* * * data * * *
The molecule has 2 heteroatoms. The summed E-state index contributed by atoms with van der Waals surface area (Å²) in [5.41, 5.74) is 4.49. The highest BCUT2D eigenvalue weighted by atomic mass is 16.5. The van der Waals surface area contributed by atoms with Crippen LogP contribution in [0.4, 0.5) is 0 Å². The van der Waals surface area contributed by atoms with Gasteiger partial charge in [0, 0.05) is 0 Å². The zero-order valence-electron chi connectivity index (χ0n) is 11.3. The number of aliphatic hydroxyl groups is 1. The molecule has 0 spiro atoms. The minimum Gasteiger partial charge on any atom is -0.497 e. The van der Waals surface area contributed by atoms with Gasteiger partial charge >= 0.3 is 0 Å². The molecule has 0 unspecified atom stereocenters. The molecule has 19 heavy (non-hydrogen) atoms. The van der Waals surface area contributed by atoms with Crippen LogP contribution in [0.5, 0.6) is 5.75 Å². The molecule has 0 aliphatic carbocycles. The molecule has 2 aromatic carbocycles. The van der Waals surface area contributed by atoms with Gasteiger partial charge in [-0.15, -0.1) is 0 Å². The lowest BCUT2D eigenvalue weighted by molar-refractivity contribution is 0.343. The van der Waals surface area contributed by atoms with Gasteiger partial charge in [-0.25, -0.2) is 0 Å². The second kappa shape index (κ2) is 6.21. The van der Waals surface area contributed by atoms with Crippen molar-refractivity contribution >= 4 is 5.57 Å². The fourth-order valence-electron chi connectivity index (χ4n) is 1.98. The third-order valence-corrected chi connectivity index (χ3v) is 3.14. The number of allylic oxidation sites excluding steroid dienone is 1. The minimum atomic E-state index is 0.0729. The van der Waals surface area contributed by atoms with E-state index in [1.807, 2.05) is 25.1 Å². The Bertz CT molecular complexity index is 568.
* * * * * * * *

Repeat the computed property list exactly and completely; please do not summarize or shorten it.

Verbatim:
The molecule has 2 heteroatoms. The summed E-state index contributed by atoms with van der Waals surface area (Å²) in [5.41, 5.74) is 4.49. The highest BCUT2D eigenvalue weighted by atomic mass is 16.5. The van der Waals surface area contributed by atoms with Crippen LogP contribution in [0.4, 0.5) is 0 Å². The van der Waals surface area contributed by atoms with Gasteiger partial charge in [0, 0.05) is 0 Å². The zero-order valence-electron chi connectivity index (χ0n) is 11.3. The number of aliphatic hydroxyl groups is 1. The molecule has 0 spiro atoms. The minimum Gasteiger partial charge on any atom is -0.497 e. The van der Waals surface area contributed by atoms with Gasteiger partial charge >= 0.3 is 0 Å². The molecule has 0 unspecified atom stereocenters. The molecule has 19 heavy (non-hydrogen) atoms. The van der Waals surface area contributed by atoms with Crippen LogP contribution in [0.5, 0.6) is 5.75 Å². The molecule has 0 aliphatic carbocycles. The molecule has 2 aromatic carbocycles. The van der Waals surface area contributed by atoms with Gasteiger partial charge in [-0.15, -0.1) is 0 Å². The lowest BCUT2D eigenvalue weighted by molar-refractivity contribution is 0.343. The van der Waals surface area contributed by atoms with Gasteiger partial charge in [-0.25, -0.2) is 0 Å². The second kappa shape index (κ2) is 6.21. The van der Waals surface area contributed by atoms with Crippen molar-refractivity contribution >= 4 is 5.57 Å². The fourth-order valence-electron chi connectivity index (χ4n) is 1.98. The third-order valence-corrected chi connectivity index (χ3v) is 3.14. The number of allylic oxidation sites excluding steroid dienone is 1. The minimum atomic E-state index is 0.0729. The van der Waals surface area contributed by atoms with E-state index in [1.807, 2.05) is 25.1 Å². The Bertz CT molecular complexity index is 568.